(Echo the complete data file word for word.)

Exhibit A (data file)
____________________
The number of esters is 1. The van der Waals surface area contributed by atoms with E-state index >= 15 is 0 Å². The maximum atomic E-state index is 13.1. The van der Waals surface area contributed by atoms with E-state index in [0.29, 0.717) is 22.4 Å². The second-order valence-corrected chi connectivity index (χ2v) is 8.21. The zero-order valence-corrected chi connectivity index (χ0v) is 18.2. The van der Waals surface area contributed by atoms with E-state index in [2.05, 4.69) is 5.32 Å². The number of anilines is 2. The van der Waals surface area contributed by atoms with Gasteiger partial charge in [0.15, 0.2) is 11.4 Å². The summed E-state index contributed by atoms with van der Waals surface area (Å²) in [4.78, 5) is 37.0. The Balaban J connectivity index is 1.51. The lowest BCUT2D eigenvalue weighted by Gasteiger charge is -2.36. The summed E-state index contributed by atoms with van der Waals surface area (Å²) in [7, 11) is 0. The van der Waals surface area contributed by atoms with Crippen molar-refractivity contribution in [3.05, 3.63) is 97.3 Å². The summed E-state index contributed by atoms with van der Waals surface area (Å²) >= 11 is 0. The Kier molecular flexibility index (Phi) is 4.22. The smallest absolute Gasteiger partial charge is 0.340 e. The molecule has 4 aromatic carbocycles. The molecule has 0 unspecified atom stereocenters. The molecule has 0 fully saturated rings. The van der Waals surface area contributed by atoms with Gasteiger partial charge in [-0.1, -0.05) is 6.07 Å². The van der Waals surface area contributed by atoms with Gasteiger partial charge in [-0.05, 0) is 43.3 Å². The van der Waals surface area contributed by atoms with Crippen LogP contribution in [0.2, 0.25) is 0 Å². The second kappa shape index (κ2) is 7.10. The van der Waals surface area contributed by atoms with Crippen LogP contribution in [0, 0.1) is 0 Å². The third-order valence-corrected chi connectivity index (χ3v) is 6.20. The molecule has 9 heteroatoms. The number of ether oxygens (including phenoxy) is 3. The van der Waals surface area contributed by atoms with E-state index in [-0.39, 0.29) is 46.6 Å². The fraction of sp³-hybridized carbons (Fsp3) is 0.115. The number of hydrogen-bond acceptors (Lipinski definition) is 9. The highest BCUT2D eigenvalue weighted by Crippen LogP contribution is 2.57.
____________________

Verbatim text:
The number of esters is 1. The van der Waals surface area contributed by atoms with E-state index >= 15 is 0 Å². The maximum atomic E-state index is 13.1. The van der Waals surface area contributed by atoms with E-state index in [0.29, 0.717) is 22.4 Å². The second-order valence-corrected chi connectivity index (χ2v) is 8.21. The zero-order valence-corrected chi connectivity index (χ0v) is 18.2. The van der Waals surface area contributed by atoms with E-state index in [2.05, 4.69) is 5.32 Å². The number of anilines is 2. The van der Waals surface area contributed by atoms with Gasteiger partial charge in [0.15, 0.2) is 11.4 Å². The summed E-state index contributed by atoms with van der Waals surface area (Å²) in [4.78, 5) is 37.0. The Balaban J connectivity index is 1.51. The lowest BCUT2D eigenvalue weighted by Gasteiger charge is -2.36. The summed E-state index contributed by atoms with van der Waals surface area (Å²) in [7, 11) is 0. The van der Waals surface area contributed by atoms with Crippen molar-refractivity contribution in [3.05, 3.63) is 97.3 Å². The summed E-state index contributed by atoms with van der Waals surface area (Å²) >= 11 is 0. The Kier molecular flexibility index (Phi) is 4.22. The smallest absolute Gasteiger partial charge is 0.340 e. The molecule has 4 aromatic carbocycles. The molecule has 0 unspecified atom stereocenters. The molecule has 0 fully saturated rings. The van der Waals surface area contributed by atoms with Gasteiger partial charge in [-0.1, -0.05) is 6.07 Å². The van der Waals surface area contributed by atoms with Gasteiger partial charge in [-0.05, 0) is 43.3 Å². The van der Waals surface area contributed by atoms with Crippen LogP contribution in [0.2, 0.25) is 0 Å². The second kappa shape index (κ2) is 7.10. The van der Waals surface area contributed by atoms with Crippen LogP contribution in [0, 0.1) is 0 Å². The third-order valence-corrected chi connectivity index (χ3v) is 6.20. The molecule has 9 heteroatoms. The number of ether oxygens (including phenoxy) is 3. The van der Waals surface area contributed by atoms with E-state index in [-0.39, 0.29) is 46.6 Å². The fraction of sp³-hybridized carbons (Fsp3) is 0.115. The number of hydrogen-bond acceptors (Lipinski definition) is 9. The highest BCUT2D eigenvalue weighted by Crippen LogP contribution is 2.57.